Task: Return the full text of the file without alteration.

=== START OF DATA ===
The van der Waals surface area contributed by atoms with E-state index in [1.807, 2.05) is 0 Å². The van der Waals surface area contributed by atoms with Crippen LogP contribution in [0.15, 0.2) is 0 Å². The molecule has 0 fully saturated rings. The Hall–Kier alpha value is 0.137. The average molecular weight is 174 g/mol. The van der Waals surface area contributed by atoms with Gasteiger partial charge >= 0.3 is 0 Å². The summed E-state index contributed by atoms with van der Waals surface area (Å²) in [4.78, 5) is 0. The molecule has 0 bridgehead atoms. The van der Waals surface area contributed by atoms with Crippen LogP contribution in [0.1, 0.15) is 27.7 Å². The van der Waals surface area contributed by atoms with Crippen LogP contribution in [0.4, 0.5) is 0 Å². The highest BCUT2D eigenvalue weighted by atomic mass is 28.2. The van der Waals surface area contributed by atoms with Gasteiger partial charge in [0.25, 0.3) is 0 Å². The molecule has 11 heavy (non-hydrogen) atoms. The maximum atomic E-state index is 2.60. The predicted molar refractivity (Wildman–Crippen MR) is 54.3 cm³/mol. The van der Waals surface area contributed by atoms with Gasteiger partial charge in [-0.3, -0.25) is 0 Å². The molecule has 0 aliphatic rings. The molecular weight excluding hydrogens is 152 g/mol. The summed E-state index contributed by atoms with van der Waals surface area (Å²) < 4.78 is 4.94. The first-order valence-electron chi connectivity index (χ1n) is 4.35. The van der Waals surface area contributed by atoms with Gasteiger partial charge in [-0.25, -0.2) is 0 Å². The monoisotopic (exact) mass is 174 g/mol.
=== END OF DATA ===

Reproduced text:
The van der Waals surface area contributed by atoms with E-state index in [1.807, 2.05) is 0 Å². The van der Waals surface area contributed by atoms with Crippen LogP contribution in [0.15, 0.2) is 0 Å². The molecule has 0 fully saturated rings. The Hall–Kier alpha value is 0.137. The average molecular weight is 174 g/mol. The van der Waals surface area contributed by atoms with Gasteiger partial charge >= 0.3 is 0 Å². The summed E-state index contributed by atoms with van der Waals surface area (Å²) in [4.78, 5) is 0. The molecule has 0 bridgehead atoms. The van der Waals surface area contributed by atoms with Crippen LogP contribution in [0.1, 0.15) is 27.7 Å². The van der Waals surface area contributed by atoms with Crippen LogP contribution in [0.4, 0.5) is 0 Å². The highest BCUT2D eigenvalue weighted by atomic mass is 28.2. The van der Waals surface area contributed by atoms with Gasteiger partial charge in [0.25, 0.3) is 0 Å². The molecule has 11 heavy (non-hydrogen) atoms. The maximum atomic E-state index is 2.60. The predicted molar refractivity (Wildman–Crippen MR) is 54.3 cm³/mol. The van der Waals surface area contributed by atoms with Gasteiger partial charge in [-0.3, -0.25) is 0 Å². The molecule has 0 aliphatic rings. The molecular weight excluding hydrogens is 152 g/mol. The summed E-state index contributed by atoms with van der Waals surface area (Å²) < 4.78 is 4.94. The first-order valence-electron chi connectivity index (χ1n) is 4.35. The van der Waals surface area contributed by atoms with Gasteiger partial charge in [-0.25, -0.2) is 0 Å². The monoisotopic (exact) mass is 174 g/mol.